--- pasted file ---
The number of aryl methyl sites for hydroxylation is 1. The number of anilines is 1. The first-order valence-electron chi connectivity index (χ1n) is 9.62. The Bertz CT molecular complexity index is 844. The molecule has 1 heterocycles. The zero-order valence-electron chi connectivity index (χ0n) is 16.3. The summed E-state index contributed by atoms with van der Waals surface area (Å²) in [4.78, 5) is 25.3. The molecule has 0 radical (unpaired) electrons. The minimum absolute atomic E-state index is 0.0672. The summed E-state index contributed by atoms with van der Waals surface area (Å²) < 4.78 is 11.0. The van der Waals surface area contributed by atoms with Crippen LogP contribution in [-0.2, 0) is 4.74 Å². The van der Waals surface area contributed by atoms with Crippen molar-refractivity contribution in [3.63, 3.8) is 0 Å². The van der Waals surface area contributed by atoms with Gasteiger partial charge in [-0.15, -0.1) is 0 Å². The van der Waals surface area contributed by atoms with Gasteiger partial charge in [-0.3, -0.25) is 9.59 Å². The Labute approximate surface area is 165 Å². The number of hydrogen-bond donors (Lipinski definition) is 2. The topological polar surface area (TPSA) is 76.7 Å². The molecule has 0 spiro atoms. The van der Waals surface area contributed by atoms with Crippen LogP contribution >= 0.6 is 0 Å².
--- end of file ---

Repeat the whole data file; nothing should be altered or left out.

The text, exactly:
The number of aryl methyl sites for hydroxylation is 1. The number of anilines is 1. The first-order valence-electron chi connectivity index (χ1n) is 9.62. The Bertz CT molecular complexity index is 844. The molecule has 1 heterocycles. The zero-order valence-electron chi connectivity index (χ0n) is 16.3. The summed E-state index contributed by atoms with van der Waals surface area (Å²) in [4.78, 5) is 25.3. The molecule has 0 radical (unpaired) electrons. The minimum absolute atomic E-state index is 0.0672. The summed E-state index contributed by atoms with van der Waals surface area (Å²) < 4.78 is 11.0. The van der Waals surface area contributed by atoms with Crippen LogP contribution in [-0.2, 0) is 4.74 Å². The van der Waals surface area contributed by atoms with Crippen molar-refractivity contribution in [3.63, 3.8) is 0 Å². The van der Waals surface area contributed by atoms with Gasteiger partial charge in [-0.15, -0.1) is 0 Å². The van der Waals surface area contributed by atoms with Gasteiger partial charge in [-0.3, -0.25) is 9.59 Å². The Labute approximate surface area is 165 Å². The number of hydrogen-bond donors (Lipinski definition) is 2. The topological polar surface area (TPSA) is 76.7 Å². The molecule has 0 spiro atoms. The van der Waals surface area contributed by atoms with Crippen LogP contribution >= 0.6 is 0 Å².